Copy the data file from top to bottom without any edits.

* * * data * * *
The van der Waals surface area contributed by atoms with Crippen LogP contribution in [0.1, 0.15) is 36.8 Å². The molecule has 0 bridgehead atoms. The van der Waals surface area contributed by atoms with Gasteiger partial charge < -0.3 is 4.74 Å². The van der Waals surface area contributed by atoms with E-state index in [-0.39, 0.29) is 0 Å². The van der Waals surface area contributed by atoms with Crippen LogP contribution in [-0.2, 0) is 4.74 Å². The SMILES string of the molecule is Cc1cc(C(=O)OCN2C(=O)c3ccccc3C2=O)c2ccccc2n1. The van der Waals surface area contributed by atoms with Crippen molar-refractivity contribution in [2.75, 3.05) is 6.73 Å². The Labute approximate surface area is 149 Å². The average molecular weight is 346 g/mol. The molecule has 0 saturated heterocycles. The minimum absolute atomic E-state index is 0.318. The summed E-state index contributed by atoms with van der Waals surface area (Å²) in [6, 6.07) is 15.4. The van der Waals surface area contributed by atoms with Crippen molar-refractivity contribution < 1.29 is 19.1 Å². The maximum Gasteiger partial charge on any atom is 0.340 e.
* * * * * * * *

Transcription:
The van der Waals surface area contributed by atoms with Crippen LogP contribution in [0.1, 0.15) is 36.8 Å². The molecule has 0 bridgehead atoms. The van der Waals surface area contributed by atoms with Gasteiger partial charge < -0.3 is 4.74 Å². The van der Waals surface area contributed by atoms with E-state index in [-0.39, 0.29) is 0 Å². The van der Waals surface area contributed by atoms with Crippen LogP contribution in [-0.2, 0) is 4.74 Å². The SMILES string of the molecule is Cc1cc(C(=O)OCN2C(=O)c3ccccc3C2=O)c2ccccc2n1. The van der Waals surface area contributed by atoms with Crippen molar-refractivity contribution in [2.75, 3.05) is 6.73 Å². The Labute approximate surface area is 149 Å². The average molecular weight is 346 g/mol. The molecule has 0 saturated heterocycles. The minimum absolute atomic E-state index is 0.318. The summed E-state index contributed by atoms with van der Waals surface area (Å²) in [6, 6.07) is 15.4. The van der Waals surface area contributed by atoms with Crippen molar-refractivity contribution < 1.29 is 19.1 Å². The maximum Gasteiger partial charge on any atom is 0.340 e.